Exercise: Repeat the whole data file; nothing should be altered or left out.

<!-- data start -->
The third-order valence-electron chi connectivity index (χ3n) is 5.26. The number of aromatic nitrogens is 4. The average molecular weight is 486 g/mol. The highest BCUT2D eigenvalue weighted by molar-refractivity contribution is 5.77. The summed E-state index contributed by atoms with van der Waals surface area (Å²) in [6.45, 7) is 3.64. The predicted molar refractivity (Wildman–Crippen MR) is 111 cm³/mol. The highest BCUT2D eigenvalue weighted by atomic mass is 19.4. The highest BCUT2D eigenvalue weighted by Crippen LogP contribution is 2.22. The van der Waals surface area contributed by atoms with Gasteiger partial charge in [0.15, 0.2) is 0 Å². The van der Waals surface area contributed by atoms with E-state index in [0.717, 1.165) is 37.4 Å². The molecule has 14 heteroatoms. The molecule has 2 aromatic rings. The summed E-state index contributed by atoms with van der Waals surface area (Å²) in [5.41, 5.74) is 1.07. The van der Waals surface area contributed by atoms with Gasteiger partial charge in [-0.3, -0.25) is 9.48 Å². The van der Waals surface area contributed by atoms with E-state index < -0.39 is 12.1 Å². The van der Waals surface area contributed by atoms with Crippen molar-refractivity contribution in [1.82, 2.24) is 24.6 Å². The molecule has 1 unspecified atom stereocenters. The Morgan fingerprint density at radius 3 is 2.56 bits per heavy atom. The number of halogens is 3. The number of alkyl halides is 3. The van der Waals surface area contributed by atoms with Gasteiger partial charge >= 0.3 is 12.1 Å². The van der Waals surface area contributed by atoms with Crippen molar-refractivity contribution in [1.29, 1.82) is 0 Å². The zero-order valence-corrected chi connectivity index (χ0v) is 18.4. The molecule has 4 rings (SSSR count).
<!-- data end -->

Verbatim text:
The third-order valence-electron chi connectivity index (χ3n) is 5.26. The number of aromatic nitrogens is 4. The average molecular weight is 486 g/mol. The highest BCUT2D eigenvalue weighted by molar-refractivity contribution is 5.77. The summed E-state index contributed by atoms with van der Waals surface area (Å²) in [6.45, 7) is 3.64. The predicted molar refractivity (Wildman–Crippen MR) is 111 cm³/mol. The highest BCUT2D eigenvalue weighted by atomic mass is 19.4. The highest BCUT2D eigenvalue weighted by Crippen LogP contribution is 2.22. The van der Waals surface area contributed by atoms with Gasteiger partial charge in [0.15, 0.2) is 0 Å². The van der Waals surface area contributed by atoms with E-state index in [0.717, 1.165) is 37.4 Å². The molecule has 14 heteroatoms. The molecule has 2 aromatic rings. The summed E-state index contributed by atoms with van der Waals surface area (Å²) in [5.41, 5.74) is 1.07. The van der Waals surface area contributed by atoms with Gasteiger partial charge in [-0.3, -0.25) is 9.48 Å². The van der Waals surface area contributed by atoms with E-state index < -0.39 is 12.1 Å². The van der Waals surface area contributed by atoms with Crippen molar-refractivity contribution in [1.82, 2.24) is 24.6 Å². The molecule has 1 unspecified atom stereocenters. The Morgan fingerprint density at radius 3 is 2.56 bits per heavy atom. The number of halogens is 3. The number of alkyl halides is 3. The van der Waals surface area contributed by atoms with Gasteiger partial charge >= 0.3 is 12.1 Å². The van der Waals surface area contributed by atoms with Crippen molar-refractivity contribution in [1.29, 1.82) is 0 Å². The zero-order valence-corrected chi connectivity index (χ0v) is 18.4. The molecule has 4 rings (SSSR count).